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When the hell did I sign for Ayn Rand and Postmodern Epistomology: A Comparative Review?! Photo credit: QuickMeme.

3. Bucket Lists

Bucket lists as a concept were first perpetuated by Morgan Freeman and Jack Nicholson as a way to cheat death.  Or make the most out of life. One of those.  A bucket list as portrayed in the movie is essentially just a macabre wish list.  However, ever since the Bucket List, arguably Morgan Freeman’s worst movie after Evan Almighty, there has not been a more tired cliché for graduating students.

Groosfrabas. Photo credit: Blogspot.

Bucket lists symbolize a last push by panicking students to capture every memory they can of university.  The thought is that with a year of dedicated effort you can achieve in your final year what you failed to do in your first three.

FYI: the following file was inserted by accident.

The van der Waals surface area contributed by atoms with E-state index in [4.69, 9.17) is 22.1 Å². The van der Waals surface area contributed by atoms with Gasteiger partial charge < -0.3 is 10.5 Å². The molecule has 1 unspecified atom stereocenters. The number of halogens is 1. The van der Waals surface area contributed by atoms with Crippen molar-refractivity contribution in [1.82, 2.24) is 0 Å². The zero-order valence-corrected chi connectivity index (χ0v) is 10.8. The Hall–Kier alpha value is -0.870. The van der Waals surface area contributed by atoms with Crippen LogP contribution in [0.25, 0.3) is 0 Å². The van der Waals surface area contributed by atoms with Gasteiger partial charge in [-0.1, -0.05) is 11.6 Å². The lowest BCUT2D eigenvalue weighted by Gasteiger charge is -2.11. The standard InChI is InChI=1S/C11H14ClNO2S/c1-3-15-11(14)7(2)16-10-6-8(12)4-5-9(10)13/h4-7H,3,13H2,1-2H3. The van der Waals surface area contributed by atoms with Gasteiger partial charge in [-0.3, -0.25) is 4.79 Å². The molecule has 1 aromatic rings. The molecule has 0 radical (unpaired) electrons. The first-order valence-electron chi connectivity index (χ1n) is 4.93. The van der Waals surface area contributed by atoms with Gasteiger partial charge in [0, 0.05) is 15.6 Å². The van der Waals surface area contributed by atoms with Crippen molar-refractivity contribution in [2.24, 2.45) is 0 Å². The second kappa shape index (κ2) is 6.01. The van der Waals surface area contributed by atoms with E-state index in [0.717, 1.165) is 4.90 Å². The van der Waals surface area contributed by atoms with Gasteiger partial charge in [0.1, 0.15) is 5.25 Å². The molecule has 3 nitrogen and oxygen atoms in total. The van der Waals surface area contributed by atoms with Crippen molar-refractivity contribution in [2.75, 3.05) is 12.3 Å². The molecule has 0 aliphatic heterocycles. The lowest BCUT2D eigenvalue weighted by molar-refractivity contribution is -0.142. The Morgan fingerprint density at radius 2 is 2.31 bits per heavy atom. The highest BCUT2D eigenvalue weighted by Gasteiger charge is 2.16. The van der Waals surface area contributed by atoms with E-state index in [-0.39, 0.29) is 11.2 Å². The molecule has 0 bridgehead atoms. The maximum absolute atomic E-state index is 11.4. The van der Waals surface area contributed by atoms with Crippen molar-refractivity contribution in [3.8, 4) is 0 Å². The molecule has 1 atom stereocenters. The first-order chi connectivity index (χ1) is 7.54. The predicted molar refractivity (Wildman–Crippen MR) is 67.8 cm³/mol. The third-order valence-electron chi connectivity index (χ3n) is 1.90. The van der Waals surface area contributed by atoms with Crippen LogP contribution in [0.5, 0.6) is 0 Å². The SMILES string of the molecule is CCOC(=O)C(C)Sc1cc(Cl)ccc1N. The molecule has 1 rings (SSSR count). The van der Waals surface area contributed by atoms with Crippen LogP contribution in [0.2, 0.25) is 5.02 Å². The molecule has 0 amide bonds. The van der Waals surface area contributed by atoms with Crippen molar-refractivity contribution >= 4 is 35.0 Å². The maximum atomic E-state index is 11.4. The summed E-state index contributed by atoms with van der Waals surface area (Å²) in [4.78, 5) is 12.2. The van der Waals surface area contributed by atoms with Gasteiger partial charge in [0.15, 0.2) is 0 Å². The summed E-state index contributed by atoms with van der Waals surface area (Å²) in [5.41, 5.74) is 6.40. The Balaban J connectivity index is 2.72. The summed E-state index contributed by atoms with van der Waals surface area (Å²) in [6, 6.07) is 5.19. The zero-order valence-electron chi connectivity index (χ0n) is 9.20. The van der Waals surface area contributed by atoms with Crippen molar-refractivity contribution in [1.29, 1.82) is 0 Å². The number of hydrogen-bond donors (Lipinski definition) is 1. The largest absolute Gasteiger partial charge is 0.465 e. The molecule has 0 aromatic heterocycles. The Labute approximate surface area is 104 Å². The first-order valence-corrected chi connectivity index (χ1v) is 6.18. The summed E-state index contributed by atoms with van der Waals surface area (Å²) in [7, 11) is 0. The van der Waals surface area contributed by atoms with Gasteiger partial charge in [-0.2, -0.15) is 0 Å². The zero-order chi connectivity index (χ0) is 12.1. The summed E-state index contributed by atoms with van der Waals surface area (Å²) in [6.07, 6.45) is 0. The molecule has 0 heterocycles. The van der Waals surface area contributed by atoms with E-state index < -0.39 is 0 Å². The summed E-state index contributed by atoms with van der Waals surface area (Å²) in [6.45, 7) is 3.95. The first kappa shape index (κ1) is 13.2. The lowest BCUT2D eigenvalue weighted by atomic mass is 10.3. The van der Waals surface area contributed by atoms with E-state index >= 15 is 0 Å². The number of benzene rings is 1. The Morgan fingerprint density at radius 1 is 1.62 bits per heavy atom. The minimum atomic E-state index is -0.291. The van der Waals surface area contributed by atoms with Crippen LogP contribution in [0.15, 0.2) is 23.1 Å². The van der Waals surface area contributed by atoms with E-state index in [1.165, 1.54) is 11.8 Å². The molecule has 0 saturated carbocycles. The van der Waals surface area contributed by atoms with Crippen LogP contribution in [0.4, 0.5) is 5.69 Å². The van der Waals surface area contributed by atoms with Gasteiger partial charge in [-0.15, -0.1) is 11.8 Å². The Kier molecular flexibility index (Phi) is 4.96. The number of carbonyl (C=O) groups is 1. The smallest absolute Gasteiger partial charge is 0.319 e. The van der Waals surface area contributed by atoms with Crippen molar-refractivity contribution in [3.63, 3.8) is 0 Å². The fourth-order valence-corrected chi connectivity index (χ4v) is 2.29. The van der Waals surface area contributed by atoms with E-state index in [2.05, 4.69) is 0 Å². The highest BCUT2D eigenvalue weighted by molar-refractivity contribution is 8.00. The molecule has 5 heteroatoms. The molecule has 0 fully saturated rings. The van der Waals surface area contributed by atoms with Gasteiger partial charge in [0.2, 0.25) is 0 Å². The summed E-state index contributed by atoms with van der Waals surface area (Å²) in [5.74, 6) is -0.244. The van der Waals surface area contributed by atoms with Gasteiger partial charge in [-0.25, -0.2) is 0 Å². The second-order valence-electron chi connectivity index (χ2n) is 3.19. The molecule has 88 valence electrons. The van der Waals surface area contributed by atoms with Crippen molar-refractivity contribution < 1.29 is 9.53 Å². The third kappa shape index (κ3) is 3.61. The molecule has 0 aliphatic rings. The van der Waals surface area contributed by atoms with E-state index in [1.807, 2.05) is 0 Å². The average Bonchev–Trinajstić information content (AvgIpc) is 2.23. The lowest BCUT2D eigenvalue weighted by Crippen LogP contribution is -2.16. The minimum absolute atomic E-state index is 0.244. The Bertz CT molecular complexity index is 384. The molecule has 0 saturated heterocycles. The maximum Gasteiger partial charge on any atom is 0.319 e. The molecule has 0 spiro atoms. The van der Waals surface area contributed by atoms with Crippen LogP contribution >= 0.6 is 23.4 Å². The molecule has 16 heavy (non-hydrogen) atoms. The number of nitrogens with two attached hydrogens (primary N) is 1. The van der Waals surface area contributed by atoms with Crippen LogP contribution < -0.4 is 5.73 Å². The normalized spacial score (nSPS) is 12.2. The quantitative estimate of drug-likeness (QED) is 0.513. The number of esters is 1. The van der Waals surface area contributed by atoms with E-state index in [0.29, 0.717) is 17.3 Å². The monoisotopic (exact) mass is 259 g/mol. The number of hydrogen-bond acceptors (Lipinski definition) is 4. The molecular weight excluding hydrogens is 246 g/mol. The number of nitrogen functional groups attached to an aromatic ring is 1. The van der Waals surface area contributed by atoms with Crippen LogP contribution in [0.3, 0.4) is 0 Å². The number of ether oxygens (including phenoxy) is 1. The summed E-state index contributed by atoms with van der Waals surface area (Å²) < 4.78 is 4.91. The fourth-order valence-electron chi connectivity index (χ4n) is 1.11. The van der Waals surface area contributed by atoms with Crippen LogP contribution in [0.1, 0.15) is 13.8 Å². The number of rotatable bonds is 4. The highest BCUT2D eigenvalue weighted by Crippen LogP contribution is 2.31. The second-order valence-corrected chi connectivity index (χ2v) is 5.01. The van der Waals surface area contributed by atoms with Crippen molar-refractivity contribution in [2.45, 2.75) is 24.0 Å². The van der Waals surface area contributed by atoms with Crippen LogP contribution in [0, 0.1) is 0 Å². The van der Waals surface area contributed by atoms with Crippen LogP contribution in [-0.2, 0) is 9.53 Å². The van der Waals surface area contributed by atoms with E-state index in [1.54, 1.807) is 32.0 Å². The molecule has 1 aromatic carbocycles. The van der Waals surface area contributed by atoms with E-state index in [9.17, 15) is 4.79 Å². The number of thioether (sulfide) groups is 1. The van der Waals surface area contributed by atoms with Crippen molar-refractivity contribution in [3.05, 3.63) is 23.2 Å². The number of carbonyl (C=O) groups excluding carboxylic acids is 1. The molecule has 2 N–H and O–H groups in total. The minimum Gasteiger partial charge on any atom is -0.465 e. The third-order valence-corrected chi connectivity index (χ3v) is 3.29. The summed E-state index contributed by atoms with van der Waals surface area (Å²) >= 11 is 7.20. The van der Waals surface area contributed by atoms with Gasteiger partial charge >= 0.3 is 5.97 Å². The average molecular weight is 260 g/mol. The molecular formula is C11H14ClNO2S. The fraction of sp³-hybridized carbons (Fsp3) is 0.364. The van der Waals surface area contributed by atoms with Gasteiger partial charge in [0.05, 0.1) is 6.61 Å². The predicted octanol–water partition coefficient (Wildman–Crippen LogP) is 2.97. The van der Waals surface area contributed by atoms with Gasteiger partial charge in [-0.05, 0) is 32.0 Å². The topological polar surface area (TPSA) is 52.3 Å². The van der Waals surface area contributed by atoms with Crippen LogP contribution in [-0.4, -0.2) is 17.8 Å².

The Reality?

There’s a reason you never did any of your bucket list in the first 75% of your undergraduate career.  Whether it’s because your list is too challenging or too much work, you quickly realize that trying to capture stave off your inevitable nostalgia is sadder than Madonna trying to stay relevant.

The problem is when you try and cram in three years of missed opportunity you forget what makes the stuff you DID do fun.  The point of the university experiences that typically wind up on bucket lists is the story behind the accomplishment.  When you reduce those stories down to a checklist they tend to lose all meaning.